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I think we all start to notice it within a couple weeks, but I don't think you will get a significant drop until about four weeks or more.

Of course that will spped up if you're not eating also.
If I start eating less or just junk then strength drops very quickly...If I eat well and take a week off I always come back stronger.

I think diet is really more important unless you are off for a 3+ weeks.
 

Motox

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Diet does not have much to do with it at all, the reason you come back stronger is prolly because your muscles get completly replenished. The thing is what you do while your taking time off if you are bedridden and sendentary it happens very fast and drastic. If you are more active then you will keep more. Why would your body want to keep extra muscle it just takes up space and is basically extra mouths to feed for your body.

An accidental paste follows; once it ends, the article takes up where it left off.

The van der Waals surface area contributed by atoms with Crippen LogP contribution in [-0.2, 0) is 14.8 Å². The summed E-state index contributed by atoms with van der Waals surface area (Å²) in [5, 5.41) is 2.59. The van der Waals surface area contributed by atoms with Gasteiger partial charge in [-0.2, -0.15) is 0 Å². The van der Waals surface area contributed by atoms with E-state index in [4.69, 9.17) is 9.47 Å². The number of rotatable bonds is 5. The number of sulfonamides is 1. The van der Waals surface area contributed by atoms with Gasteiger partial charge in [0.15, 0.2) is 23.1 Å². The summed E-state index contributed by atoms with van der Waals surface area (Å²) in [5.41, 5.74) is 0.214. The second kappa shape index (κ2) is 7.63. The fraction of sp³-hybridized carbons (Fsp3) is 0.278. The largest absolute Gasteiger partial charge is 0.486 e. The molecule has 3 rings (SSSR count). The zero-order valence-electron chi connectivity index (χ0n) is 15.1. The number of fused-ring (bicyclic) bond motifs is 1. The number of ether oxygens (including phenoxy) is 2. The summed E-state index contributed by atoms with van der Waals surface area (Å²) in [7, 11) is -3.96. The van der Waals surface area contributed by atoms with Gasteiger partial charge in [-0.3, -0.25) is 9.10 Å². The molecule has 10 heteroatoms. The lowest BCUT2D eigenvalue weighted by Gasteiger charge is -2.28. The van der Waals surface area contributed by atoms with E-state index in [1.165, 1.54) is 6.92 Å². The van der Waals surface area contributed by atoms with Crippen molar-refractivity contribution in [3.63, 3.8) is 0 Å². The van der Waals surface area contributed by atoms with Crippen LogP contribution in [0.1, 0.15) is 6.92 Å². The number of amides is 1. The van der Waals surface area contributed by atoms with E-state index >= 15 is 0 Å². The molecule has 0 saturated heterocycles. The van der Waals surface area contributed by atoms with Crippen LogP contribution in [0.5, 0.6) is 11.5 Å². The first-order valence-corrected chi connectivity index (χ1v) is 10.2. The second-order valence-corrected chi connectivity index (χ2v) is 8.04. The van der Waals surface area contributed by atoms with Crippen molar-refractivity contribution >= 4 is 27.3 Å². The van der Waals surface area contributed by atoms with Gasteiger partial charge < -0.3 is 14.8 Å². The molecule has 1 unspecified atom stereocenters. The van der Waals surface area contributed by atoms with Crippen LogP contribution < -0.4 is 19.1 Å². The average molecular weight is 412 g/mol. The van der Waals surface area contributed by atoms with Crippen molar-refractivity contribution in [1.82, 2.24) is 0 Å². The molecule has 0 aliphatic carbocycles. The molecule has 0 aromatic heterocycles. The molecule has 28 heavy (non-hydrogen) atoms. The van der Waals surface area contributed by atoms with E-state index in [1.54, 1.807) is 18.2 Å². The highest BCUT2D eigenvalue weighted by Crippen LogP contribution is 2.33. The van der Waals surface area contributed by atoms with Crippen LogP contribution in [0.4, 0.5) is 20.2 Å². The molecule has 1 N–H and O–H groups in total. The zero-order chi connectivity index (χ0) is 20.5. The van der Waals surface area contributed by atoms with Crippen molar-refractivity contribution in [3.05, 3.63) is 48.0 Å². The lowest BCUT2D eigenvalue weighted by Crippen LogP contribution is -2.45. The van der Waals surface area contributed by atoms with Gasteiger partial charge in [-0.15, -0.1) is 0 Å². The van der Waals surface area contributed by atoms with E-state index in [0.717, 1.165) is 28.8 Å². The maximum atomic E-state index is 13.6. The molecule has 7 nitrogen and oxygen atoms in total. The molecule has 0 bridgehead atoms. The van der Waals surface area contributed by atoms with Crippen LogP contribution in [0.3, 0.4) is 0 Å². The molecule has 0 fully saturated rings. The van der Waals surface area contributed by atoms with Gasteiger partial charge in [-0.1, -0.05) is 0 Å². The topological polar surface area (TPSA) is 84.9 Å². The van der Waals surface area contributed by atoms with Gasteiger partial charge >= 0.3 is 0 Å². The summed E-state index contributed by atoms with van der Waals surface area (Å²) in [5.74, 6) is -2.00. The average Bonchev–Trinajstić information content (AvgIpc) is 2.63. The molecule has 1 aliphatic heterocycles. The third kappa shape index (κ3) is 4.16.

pistonpump

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well its been almost 5 days, jet lag, new home, finally being a daddy (stress haha), not my normal diet and walking my only excercise, i already feel small and weak. Just woke up and did some push ups, DAMN! I can feel the difference and i still have about another 5 days of this! i think diet is a BIG factor honestly. I have not protien shakes here and im just taking a multi. ....Very curious to see what performance will be like in the gym when i get back home.
 
CRUNCH